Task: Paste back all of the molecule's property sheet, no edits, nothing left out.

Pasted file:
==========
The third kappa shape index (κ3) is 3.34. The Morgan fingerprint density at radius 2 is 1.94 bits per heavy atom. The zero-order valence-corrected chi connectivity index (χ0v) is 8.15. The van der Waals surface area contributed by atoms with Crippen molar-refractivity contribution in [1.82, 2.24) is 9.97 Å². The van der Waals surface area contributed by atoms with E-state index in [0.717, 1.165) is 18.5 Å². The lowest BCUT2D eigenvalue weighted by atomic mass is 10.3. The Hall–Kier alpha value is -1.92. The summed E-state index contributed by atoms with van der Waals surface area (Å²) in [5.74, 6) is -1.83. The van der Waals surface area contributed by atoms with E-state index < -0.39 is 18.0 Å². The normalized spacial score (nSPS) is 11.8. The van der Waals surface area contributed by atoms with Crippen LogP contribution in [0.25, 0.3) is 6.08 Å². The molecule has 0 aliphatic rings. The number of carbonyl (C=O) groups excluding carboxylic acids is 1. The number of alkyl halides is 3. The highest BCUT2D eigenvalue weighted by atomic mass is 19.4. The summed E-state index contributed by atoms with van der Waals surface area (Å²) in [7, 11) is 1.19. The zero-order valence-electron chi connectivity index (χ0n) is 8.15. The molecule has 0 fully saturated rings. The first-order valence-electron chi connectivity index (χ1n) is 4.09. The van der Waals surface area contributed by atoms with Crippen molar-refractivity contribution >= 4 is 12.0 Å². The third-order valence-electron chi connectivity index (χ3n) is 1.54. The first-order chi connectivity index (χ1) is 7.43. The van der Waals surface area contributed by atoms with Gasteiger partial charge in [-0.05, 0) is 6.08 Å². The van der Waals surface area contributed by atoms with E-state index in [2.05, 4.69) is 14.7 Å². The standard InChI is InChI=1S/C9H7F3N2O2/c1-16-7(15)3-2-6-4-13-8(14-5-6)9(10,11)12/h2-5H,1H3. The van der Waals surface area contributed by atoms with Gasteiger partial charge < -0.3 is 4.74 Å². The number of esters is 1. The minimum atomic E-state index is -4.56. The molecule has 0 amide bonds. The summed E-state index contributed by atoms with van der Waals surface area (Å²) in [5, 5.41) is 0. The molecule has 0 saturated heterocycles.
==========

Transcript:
The third kappa shape index (κ3) is 3.34. The Morgan fingerprint density at radius 2 is 1.94 bits per heavy atom. The zero-order valence-corrected chi connectivity index (χ0v) is 8.15. The van der Waals surface area contributed by atoms with Crippen molar-refractivity contribution in [1.82, 2.24) is 9.97 Å². The van der Waals surface area contributed by atoms with E-state index in [0.717, 1.165) is 18.5 Å². The lowest BCUT2D eigenvalue weighted by atomic mass is 10.3. The Hall–Kier alpha value is -1.92. The summed E-state index contributed by atoms with van der Waals surface area (Å²) in [5.74, 6) is -1.83. The van der Waals surface area contributed by atoms with E-state index < -0.39 is 18.0 Å². The normalized spacial score (nSPS) is 11.8. The van der Waals surface area contributed by atoms with Crippen LogP contribution in [0.25, 0.3) is 6.08 Å². The molecule has 0 aliphatic rings. The number of carbonyl (C=O) groups excluding carboxylic acids is 1. The number of alkyl halides is 3. The highest BCUT2D eigenvalue weighted by atomic mass is 19.4. The summed E-state index contributed by atoms with van der Waals surface area (Å²) in [7, 11) is 1.19. The zero-order valence-electron chi connectivity index (χ0n) is 8.15. The molecule has 0 fully saturated rings. The first-order valence-electron chi connectivity index (χ1n) is 4.09. The van der Waals surface area contributed by atoms with Crippen molar-refractivity contribution >= 4 is 12.0 Å². The third-order valence-electron chi connectivity index (χ3n) is 1.54. The first-order chi connectivity index (χ1) is 7.43. The van der Waals surface area contributed by atoms with Gasteiger partial charge in [-0.05, 0) is 6.08 Å². The van der Waals surface area contributed by atoms with E-state index in [2.05, 4.69) is 14.7 Å². The standard InChI is InChI=1S/C9H7F3N2O2/c1-16-7(15)3-2-6-4-13-8(14-5-6)9(10,11)12/h2-5H,1H3. The van der Waals surface area contributed by atoms with Gasteiger partial charge < -0.3 is 4.74 Å². The number of esters is 1. The minimum atomic E-state index is -4.56. The molecule has 0 amide bonds. The summed E-state index contributed by atoms with van der Waals surface area (Å²) in [5, 5.41) is 0. The molecule has 0 saturated heterocycles.